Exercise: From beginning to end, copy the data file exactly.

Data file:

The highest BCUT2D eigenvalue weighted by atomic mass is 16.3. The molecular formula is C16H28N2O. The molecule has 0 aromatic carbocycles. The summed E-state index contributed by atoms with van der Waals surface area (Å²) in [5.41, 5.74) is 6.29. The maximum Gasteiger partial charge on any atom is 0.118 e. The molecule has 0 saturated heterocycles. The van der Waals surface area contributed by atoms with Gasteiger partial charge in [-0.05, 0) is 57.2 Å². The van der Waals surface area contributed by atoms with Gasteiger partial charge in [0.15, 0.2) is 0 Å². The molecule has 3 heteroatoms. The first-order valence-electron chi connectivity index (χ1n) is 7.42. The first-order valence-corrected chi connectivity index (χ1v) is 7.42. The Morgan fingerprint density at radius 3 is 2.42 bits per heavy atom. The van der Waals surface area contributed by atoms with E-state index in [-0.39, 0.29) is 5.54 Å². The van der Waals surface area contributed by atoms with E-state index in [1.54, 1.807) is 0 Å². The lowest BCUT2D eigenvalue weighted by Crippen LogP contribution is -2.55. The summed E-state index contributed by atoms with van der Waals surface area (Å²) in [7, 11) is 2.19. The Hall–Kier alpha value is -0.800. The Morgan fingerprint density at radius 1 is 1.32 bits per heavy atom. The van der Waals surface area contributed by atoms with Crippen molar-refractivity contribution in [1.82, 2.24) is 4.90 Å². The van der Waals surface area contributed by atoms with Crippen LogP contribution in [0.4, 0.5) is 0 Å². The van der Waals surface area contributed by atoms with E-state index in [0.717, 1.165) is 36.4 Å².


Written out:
The highest BCUT2D eigenvalue weighted by atomic mass is 16.3. The molecular formula is C16H28N2O. The molecule has 0 aromatic carbocycles. The summed E-state index contributed by atoms with van der Waals surface area (Å²) in [5.41, 5.74) is 6.29. The maximum Gasteiger partial charge on any atom is 0.118 e. The molecule has 0 saturated heterocycles. The van der Waals surface area contributed by atoms with Gasteiger partial charge in [-0.05, 0) is 57.2 Å². The van der Waals surface area contributed by atoms with Gasteiger partial charge in [0.15, 0.2) is 0 Å². The molecule has 3 heteroatoms. The first-order valence-electron chi connectivity index (χ1n) is 7.42. The first-order valence-corrected chi connectivity index (χ1v) is 7.42. The Morgan fingerprint density at radius 3 is 2.42 bits per heavy atom. The van der Waals surface area contributed by atoms with E-state index in [-0.39, 0.29) is 5.54 Å². The van der Waals surface area contributed by atoms with E-state index in [1.54, 1.807) is 0 Å². The lowest BCUT2D eigenvalue weighted by Crippen LogP contribution is -2.55. The summed E-state index contributed by atoms with van der Waals surface area (Å²) in [7, 11) is 2.19. The Hall–Kier alpha value is -0.800. The Morgan fingerprint density at radius 1 is 1.32 bits per heavy atom. The van der Waals surface area contributed by atoms with Crippen molar-refractivity contribution in [1.82, 2.24) is 4.90 Å². The van der Waals surface area contributed by atoms with Crippen LogP contribution in [0.4, 0.5) is 0 Å². The van der Waals surface area contributed by atoms with E-state index in [0.717, 1.165) is 36.4 Å².